Anemia

Anemia is a condition in which your blood has a lower than normal number of red blood cells. Anemia also can occur if your red blood cells don’t contain enough hemoglobin. Hemoglobin is the iron-rich protein that gives blood its red color. This protein helps red blood cells carry oxygen from the lungs to the rest of the body.

If you have anemia, your body doesn’t get enough oxygen-rich blood. As a result, you may feel tired or weak. You also may have other symptoms, such as shortness of breath, dizziness, or headaches.

Severe or long-lasting anemia can damage your heart, brain, and other organs in your body. Very severe anemia may even cause death.

Symptoms:

  • Fatigue (feeling tired or weak)
  • Shortness of breath
  • Dizziness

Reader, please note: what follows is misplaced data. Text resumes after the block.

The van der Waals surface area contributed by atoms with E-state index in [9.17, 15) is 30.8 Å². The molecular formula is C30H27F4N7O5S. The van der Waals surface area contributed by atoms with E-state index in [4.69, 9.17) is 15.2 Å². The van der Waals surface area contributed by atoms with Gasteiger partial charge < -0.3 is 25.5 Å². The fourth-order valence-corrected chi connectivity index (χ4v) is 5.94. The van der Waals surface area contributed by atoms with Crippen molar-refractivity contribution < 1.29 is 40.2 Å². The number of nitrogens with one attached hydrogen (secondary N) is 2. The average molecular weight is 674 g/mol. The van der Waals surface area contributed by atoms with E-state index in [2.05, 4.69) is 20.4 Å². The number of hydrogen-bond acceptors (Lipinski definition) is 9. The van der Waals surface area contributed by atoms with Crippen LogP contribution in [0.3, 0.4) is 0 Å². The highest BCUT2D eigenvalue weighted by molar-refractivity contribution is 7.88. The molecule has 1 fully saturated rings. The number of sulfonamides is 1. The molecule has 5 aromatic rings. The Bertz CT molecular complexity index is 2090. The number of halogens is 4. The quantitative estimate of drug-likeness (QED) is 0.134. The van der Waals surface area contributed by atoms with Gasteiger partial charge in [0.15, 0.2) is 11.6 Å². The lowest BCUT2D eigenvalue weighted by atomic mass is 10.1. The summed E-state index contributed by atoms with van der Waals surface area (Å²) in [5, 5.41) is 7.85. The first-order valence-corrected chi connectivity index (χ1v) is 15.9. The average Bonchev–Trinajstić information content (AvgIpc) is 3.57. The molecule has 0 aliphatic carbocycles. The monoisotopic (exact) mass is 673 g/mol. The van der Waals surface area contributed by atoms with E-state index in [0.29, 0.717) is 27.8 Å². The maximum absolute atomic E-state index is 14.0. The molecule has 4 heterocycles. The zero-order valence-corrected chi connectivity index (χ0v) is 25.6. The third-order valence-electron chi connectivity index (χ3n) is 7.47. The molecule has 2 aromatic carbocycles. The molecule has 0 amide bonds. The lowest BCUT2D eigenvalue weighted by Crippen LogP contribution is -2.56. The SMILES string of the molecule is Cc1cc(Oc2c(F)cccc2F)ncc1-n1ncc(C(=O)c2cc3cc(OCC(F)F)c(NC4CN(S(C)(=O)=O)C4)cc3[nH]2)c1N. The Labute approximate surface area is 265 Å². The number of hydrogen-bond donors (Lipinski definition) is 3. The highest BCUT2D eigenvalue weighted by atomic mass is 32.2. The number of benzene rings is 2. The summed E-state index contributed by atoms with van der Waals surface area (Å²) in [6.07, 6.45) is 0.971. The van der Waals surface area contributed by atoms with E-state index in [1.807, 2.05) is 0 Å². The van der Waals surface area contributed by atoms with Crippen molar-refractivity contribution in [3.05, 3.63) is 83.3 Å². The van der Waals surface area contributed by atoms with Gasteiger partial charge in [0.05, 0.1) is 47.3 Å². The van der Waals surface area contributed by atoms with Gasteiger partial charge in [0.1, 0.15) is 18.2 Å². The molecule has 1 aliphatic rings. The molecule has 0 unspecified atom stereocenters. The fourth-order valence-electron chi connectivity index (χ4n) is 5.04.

• Headache
  • Coldness in the hands and feet
  • Pale skin
  • Chest pain

Treatment:

The goal of treating anemia is to increase the oxygen-carrying capacity of the blood. This is done by increasing the red blood cell count and/or hemoglobin level as close as possible to normal levels. An additional goal is to treat the underlying condition or cause of the anemia.

The treatment your doctor prescribes will depend on the type, cause, and severity of the anemia you have. Treatment may include dietary supplements, changes in diet, medicines, and/or medical procedures such as blood transfusions or surgery.

For More Information visit NHLBI Anemia.